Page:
The spliceosome is a dynamic RNA-protein machine which catalyses the removal of introns from eukaryotic mRNA precursors by two trans-esterification reactions (lariat formation and exon ligation) to produce mature mRNA with uninterrupted protein coding sequences. The spliceosome is assembled de novo around each intron from five large RNA-protein complexes called “snRNPs” (each containing either U1, U2, U4, U5 or U6 snRNA), and two large protein assemblies known as Nineteen and Nineteen-related complexes (NTC and NTR). The active site of the spliceosome is formed only after the fully assembled spliceosome undergoes extensive compositional and structural changes. How does the spliceosome assemble and carry out its function? How did a molecular machine as immense and complex as the spliceosome evolve in the Eukaryotic lineage? Our project aims to answer these questions by solving structures of the whole spliceosome at key steps by cryo-electron microscopy (cryoEM).
U1 snRNP binds to the 5’ splice site of pre-mRNA and initiates the assembly of the spliceosome. The human spliceosomal U1 snRNP consists of U1 small nuclear RNA (snRNA) and 10 proteins. We have determined the crystal structure of the functional core of human U1 snRNP and revealed how U1 snRNP recognizes the 5’-splice site (Pomeranz Krummel et al., 2009; Kondo et al., 2015).
U4/U6.U5 tri-snRNP is a 1.5-megadalton pre-assembled spliceosomal complex and represents a substantial part of the spliceosome prior to activation. We determined the structure of yeast U4/U6.U5 tri-snRNP by cryoEM single-particle reconstruction first at 5.9 Å resolution (Nguyen et al., 2015) and then at 3.7 Å resolution (Nguyen et al., 2016). We have been able to build a near complete atomic model of this complex comprising U5 snRNA, U4 snRNA, U6 snRNA and more than 30 proteins, including the key components Prp8 (Galej et al., 2013), Brr2 (Nguyen et al., 2013) and Snu114. The structure revealed how the Brr2 helicase unwinds the U4/U6 snRNA duplex to induce structural changes to activate the spliceosome. We then determined the structure of the pre-catalytic B complex spliceosome (Plaschkha et al., 2017) and A complex prespliceosome (Plaschka et a., 2018) showing how pre-mRNA gets delivered to the spliceosome and how the active site is formed.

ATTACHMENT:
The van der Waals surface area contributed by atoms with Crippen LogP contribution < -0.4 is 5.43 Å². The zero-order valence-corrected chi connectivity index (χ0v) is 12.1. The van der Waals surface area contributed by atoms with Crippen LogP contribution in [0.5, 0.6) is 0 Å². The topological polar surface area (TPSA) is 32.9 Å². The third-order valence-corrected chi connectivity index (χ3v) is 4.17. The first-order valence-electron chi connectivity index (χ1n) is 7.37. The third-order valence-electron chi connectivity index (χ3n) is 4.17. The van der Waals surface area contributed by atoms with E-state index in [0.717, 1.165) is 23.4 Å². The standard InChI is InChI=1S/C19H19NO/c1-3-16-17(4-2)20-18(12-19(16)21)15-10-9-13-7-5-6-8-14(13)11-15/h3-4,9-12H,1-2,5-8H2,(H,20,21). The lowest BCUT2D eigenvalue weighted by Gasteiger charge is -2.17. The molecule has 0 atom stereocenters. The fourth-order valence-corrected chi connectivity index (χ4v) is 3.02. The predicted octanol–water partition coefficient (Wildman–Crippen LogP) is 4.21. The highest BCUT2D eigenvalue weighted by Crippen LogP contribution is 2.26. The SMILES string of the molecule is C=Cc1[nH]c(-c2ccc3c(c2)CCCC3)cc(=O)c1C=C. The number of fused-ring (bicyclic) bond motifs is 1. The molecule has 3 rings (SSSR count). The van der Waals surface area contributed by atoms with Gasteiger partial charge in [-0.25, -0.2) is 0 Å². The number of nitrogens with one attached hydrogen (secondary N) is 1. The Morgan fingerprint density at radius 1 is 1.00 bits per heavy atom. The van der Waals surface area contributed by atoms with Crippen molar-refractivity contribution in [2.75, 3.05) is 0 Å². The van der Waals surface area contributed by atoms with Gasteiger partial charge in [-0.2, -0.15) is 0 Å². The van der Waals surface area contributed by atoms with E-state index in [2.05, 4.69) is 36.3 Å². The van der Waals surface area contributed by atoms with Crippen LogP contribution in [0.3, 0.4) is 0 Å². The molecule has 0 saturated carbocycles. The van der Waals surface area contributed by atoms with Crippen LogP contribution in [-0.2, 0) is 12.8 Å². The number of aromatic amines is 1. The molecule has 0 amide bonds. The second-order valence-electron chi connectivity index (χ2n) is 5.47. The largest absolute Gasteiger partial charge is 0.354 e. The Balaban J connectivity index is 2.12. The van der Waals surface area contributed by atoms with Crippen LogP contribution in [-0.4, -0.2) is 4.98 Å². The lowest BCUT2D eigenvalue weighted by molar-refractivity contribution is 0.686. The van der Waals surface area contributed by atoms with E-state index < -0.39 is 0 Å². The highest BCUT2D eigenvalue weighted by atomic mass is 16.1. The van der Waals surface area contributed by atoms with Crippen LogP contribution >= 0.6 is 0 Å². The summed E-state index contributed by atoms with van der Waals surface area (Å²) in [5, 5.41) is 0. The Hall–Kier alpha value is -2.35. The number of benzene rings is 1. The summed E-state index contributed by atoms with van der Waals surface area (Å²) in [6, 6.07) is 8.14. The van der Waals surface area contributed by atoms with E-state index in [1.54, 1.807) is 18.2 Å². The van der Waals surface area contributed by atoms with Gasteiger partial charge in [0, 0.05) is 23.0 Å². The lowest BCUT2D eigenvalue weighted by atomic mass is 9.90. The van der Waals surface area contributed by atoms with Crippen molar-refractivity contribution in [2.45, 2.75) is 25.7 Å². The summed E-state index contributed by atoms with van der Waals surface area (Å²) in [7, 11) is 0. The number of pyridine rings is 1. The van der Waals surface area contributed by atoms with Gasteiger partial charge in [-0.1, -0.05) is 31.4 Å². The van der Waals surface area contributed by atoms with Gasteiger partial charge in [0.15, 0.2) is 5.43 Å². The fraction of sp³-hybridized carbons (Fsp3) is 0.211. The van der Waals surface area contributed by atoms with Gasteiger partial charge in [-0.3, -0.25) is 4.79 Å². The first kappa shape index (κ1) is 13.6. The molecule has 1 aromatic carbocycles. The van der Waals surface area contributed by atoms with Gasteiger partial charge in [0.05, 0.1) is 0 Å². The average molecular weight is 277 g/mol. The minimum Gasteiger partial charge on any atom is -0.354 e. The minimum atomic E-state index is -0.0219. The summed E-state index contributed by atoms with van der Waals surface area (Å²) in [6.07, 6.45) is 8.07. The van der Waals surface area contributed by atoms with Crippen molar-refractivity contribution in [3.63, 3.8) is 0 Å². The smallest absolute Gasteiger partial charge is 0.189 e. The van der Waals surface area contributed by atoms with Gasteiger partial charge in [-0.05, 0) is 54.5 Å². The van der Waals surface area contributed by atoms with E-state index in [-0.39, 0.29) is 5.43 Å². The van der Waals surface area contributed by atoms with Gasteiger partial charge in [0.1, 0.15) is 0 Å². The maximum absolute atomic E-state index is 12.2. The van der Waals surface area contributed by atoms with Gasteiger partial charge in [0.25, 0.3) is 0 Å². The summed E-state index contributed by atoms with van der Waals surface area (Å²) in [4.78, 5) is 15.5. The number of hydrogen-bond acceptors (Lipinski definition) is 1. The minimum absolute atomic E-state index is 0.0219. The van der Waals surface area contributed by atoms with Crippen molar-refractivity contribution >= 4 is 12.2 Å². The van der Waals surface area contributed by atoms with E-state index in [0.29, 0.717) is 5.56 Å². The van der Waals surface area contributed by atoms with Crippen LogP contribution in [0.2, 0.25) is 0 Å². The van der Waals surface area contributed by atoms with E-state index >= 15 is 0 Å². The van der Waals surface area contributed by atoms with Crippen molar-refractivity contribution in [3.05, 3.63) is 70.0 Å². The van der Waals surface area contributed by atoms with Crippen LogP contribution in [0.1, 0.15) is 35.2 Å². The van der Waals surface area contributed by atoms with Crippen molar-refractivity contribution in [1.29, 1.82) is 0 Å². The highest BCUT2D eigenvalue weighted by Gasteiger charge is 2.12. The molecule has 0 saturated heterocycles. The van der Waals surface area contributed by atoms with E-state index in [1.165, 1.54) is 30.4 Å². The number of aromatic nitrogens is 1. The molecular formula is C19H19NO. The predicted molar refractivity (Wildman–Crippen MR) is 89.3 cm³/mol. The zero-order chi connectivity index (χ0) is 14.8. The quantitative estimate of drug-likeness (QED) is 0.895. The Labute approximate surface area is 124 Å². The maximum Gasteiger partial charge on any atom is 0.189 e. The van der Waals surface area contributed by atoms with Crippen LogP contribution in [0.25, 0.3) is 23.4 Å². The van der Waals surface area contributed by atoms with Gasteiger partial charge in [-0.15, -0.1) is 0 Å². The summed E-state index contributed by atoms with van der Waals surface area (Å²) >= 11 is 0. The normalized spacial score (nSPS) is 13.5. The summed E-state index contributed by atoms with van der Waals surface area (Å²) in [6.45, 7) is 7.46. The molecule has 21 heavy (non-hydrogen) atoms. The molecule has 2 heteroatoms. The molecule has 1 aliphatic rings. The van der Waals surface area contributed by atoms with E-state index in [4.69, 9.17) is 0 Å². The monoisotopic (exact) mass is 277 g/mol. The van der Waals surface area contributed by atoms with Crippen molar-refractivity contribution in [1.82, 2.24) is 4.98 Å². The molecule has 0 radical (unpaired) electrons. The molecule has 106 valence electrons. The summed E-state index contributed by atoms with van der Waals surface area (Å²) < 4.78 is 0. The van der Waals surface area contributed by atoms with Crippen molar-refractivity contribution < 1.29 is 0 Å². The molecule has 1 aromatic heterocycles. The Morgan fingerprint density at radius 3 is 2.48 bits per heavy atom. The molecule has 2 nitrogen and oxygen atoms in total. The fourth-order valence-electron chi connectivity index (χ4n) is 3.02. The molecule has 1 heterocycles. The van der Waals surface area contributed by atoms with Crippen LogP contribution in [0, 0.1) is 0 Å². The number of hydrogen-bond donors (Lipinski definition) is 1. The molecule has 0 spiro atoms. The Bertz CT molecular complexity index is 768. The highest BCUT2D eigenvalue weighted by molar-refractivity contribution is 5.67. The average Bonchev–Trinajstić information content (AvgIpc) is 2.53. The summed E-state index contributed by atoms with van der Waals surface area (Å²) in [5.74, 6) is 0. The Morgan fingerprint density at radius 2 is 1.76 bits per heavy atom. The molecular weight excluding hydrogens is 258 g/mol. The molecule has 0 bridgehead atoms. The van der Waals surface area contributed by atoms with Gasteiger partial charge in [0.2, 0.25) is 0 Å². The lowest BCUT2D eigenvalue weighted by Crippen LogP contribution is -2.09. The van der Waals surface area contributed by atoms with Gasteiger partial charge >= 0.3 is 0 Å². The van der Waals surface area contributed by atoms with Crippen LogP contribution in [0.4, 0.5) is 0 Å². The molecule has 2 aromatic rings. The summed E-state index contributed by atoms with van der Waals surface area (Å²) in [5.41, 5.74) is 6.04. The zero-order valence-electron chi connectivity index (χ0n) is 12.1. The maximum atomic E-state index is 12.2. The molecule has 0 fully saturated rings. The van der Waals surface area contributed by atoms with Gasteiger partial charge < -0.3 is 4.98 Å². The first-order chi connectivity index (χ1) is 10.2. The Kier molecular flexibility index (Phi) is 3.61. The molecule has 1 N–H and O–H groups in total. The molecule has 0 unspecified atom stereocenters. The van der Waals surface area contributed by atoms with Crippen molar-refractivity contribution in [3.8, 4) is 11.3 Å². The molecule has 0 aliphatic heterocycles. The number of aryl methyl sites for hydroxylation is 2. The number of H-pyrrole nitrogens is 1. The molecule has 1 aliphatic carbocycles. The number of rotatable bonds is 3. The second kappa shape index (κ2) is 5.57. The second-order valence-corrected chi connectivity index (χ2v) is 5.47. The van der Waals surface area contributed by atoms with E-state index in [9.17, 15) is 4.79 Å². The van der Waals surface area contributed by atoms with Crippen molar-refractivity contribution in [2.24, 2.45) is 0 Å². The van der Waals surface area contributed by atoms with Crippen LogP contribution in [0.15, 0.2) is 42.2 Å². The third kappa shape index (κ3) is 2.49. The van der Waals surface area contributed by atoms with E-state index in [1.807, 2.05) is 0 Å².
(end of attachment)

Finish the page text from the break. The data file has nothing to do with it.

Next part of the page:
Recently we have solved a high resolution cryo-EM structure of the whole spliceosome captured immediately after the first step of catalysis (Galej et al., 2016). We have revealed the structure of this nearly 2MDa complex composed of 44 subunits including proteins and RNAs. Most importantly, the data allowed us to visualise for the very first time the pre-mRNA substrate just after completion of the first reaction inside the active spliceosome and its interactions with the RNA catalytic core and surrounding proteins. This has provided important mechanistic insights into RNA-based catalysis. We further determined the structure of the spliceosome remodelled for exon-ligation (Fica et al., 2017). This shows how the Prp16 helicase induces structural changes in the active site of the spliceosome to ligate exons to form mRNA with continuous protein coding sequences. More recently we captured the spliceosome immediately after exon-ligation (Wilkinson et al., 2017), showing how the AG sequence defining the 3′-splice site is recognised by the branched structure of the lariat intron.
Our most recent research has been into the human spliceosome, which has a similar catalytic core to the yeast spliceosome but with numerous additional factors and intriguing differences in assembly. The structure of the human post-catalytic P-complex spliceosome (Fica et al., 2019) showed the unexpected role of metazoan-specific proteins in the catalytic core, unveiling the oncogene FAM32A as a bona fide exon-ligation factor. Our most recent structure was of the human pre-B spliceosome (Charenton et al., 2019), which consists of the U4/U6.U5 tri-snRNP loosely associated with the prespliceosome containing the pre-mRNA. This structure showed how the tri-snRNP is primed in humans to receive the 5′ splice site, and how the DEAD-box helicase Prp28 catalyses exchange of the 5′ splice site between U1 and U6 snRNAs.